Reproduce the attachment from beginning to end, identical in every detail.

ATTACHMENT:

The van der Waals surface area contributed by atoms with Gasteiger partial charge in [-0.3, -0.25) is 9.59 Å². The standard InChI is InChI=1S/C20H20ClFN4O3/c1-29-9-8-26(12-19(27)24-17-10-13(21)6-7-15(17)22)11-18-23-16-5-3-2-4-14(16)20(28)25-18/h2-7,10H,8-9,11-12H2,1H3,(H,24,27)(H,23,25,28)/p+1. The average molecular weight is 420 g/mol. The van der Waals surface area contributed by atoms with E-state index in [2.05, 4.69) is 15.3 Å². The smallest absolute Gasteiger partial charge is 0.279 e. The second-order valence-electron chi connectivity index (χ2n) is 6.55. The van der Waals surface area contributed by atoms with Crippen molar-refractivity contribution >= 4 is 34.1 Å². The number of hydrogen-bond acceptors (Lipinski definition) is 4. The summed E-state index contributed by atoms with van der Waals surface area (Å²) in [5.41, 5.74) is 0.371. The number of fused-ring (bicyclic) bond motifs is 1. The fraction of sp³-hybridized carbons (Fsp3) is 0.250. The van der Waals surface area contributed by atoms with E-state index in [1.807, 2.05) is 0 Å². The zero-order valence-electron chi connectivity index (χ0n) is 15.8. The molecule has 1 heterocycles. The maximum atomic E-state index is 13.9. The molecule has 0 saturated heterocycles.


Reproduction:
The van der Waals surface area contributed by atoms with Gasteiger partial charge in [-0.3, -0.25) is 9.59 Å². The standard InChI is InChI=1S/C20H20ClFN4O3/c1-29-9-8-26(12-19(27)24-17-10-13(21)6-7-15(17)22)11-18-23-16-5-3-2-4-14(16)20(28)25-18/h2-7,10H,8-9,11-12H2,1H3,(H,24,27)(H,23,25,28)/p+1. The average molecular weight is 420 g/mol. The van der Waals surface area contributed by atoms with E-state index in [2.05, 4.69) is 15.3 Å². The smallest absolute Gasteiger partial charge is 0.279 e. The second-order valence-electron chi connectivity index (χ2n) is 6.55. The van der Waals surface area contributed by atoms with Crippen molar-refractivity contribution >= 4 is 34.1 Å². The number of hydrogen-bond acceptors (Lipinski definition) is 4. The summed E-state index contributed by atoms with van der Waals surface area (Å²) in [5.41, 5.74) is 0.371. The number of fused-ring (bicyclic) bond motifs is 1. The fraction of sp³-hybridized carbons (Fsp3) is 0.250. The van der Waals surface area contributed by atoms with E-state index in [1.807, 2.05) is 0 Å². The zero-order valence-electron chi connectivity index (χ0n) is 15.8. The molecule has 1 heterocycles. The maximum atomic E-state index is 13.9. The molecule has 0 saturated heterocycles.